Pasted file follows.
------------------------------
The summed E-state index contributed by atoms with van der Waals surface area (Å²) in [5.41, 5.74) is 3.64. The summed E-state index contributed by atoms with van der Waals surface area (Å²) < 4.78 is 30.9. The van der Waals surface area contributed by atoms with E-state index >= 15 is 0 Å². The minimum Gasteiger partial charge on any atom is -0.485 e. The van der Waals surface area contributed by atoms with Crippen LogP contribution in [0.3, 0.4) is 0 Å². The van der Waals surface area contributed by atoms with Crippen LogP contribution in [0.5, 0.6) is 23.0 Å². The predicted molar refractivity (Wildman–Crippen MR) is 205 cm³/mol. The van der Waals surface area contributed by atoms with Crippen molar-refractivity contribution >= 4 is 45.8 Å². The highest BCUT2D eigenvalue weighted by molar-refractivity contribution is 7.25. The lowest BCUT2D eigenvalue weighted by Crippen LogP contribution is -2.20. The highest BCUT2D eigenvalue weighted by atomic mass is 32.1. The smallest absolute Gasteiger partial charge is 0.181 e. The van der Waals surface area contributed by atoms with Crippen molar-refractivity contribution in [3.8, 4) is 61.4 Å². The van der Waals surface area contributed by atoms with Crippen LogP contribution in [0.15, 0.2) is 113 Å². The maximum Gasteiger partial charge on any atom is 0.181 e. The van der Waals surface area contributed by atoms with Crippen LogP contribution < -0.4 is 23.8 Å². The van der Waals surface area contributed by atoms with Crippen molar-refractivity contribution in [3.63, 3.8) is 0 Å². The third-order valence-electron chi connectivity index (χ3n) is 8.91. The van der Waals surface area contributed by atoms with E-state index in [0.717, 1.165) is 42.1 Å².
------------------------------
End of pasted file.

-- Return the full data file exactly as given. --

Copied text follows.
The summed E-state index contributed by atoms with van der Waals surface area (Å²) in [5.41, 5.74) is 3.64. The summed E-state index contributed by atoms with van der Waals surface area (Å²) < 4.78 is 30.9. The van der Waals surface area contributed by atoms with E-state index >= 15 is 0 Å². The minimum Gasteiger partial charge on any atom is -0.485 e. The van der Waals surface area contributed by atoms with Crippen LogP contribution in [0.3, 0.4) is 0 Å². The van der Waals surface area contributed by atoms with Crippen LogP contribution in [0.5, 0.6) is 23.0 Å². The predicted molar refractivity (Wildman–Crippen MR) is 205 cm³/mol. The van der Waals surface area contributed by atoms with Crippen molar-refractivity contribution >= 4 is 45.8 Å². The highest BCUT2D eigenvalue weighted by molar-refractivity contribution is 7.25. The lowest BCUT2D eigenvalue weighted by Crippen LogP contribution is -2.20. The highest BCUT2D eigenvalue weighted by atomic mass is 32.1. The smallest absolute Gasteiger partial charge is 0.181 e. The van der Waals surface area contributed by atoms with Crippen molar-refractivity contribution in [3.8, 4) is 61.4 Å². The van der Waals surface area contributed by atoms with Crippen LogP contribution in [0.15, 0.2) is 113 Å². The maximum Gasteiger partial charge on any atom is 0.181 e. The van der Waals surface area contributed by atoms with Crippen LogP contribution < -0.4 is 23.8 Å². The van der Waals surface area contributed by atoms with Crippen molar-refractivity contribution in [3.63, 3.8) is 0 Å². The third-order valence-electron chi connectivity index (χ3n) is 8.91. The van der Waals surface area contributed by atoms with E-state index in [0.717, 1.165) is 42.1 Å².